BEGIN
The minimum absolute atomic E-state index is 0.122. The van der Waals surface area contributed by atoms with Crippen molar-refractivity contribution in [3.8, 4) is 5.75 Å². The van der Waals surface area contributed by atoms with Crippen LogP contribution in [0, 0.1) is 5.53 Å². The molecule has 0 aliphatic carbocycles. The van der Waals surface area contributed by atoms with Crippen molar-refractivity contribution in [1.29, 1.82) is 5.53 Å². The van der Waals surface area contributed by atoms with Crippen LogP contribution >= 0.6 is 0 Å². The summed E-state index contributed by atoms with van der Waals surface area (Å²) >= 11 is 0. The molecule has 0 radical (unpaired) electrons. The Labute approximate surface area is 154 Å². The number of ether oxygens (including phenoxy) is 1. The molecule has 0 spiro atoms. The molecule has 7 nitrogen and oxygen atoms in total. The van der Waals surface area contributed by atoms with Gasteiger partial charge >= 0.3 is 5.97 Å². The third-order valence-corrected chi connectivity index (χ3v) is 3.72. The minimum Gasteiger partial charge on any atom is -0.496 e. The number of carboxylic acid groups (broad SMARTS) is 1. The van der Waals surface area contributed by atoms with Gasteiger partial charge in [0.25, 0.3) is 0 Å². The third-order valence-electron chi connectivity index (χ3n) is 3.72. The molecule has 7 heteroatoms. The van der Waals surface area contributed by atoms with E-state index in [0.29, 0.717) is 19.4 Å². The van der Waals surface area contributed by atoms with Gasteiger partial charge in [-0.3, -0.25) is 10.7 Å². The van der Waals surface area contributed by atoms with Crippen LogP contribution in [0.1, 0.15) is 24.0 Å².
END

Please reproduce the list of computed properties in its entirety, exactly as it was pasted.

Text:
The minimum absolute atomic E-state index is 0.122. The van der Waals surface area contributed by atoms with Crippen molar-refractivity contribution in [3.8, 4) is 5.75 Å². The van der Waals surface area contributed by atoms with Crippen LogP contribution in [0, 0.1) is 5.53 Å². The molecule has 0 aliphatic carbocycles. The van der Waals surface area contributed by atoms with Crippen molar-refractivity contribution in [1.29, 1.82) is 5.53 Å². The van der Waals surface area contributed by atoms with Crippen LogP contribution >= 0.6 is 0 Å². The summed E-state index contributed by atoms with van der Waals surface area (Å²) >= 11 is 0. The molecule has 0 radical (unpaired) electrons. The Labute approximate surface area is 154 Å². The number of ether oxygens (including phenoxy) is 1. The molecule has 0 spiro atoms. The molecule has 7 nitrogen and oxygen atoms in total. The van der Waals surface area contributed by atoms with Gasteiger partial charge >= 0.3 is 5.97 Å². The third-order valence-corrected chi connectivity index (χ3v) is 3.72. The minimum Gasteiger partial charge on any atom is -0.496 e. The number of carboxylic acid groups (broad SMARTS) is 1. The van der Waals surface area contributed by atoms with Gasteiger partial charge in [0.25, 0.3) is 0 Å². The third-order valence-electron chi connectivity index (χ3n) is 3.72. The molecule has 7 heteroatoms. The van der Waals surface area contributed by atoms with E-state index in [0.29, 0.717) is 19.4 Å². The van der Waals surface area contributed by atoms with Gasteiger partial charge in [-0.3, -0.25) is 10.7 Å². The van der Waals surface area contributed by atoms with Crippen LogP contribution in [0.1, 0.15) is 24.0 Å².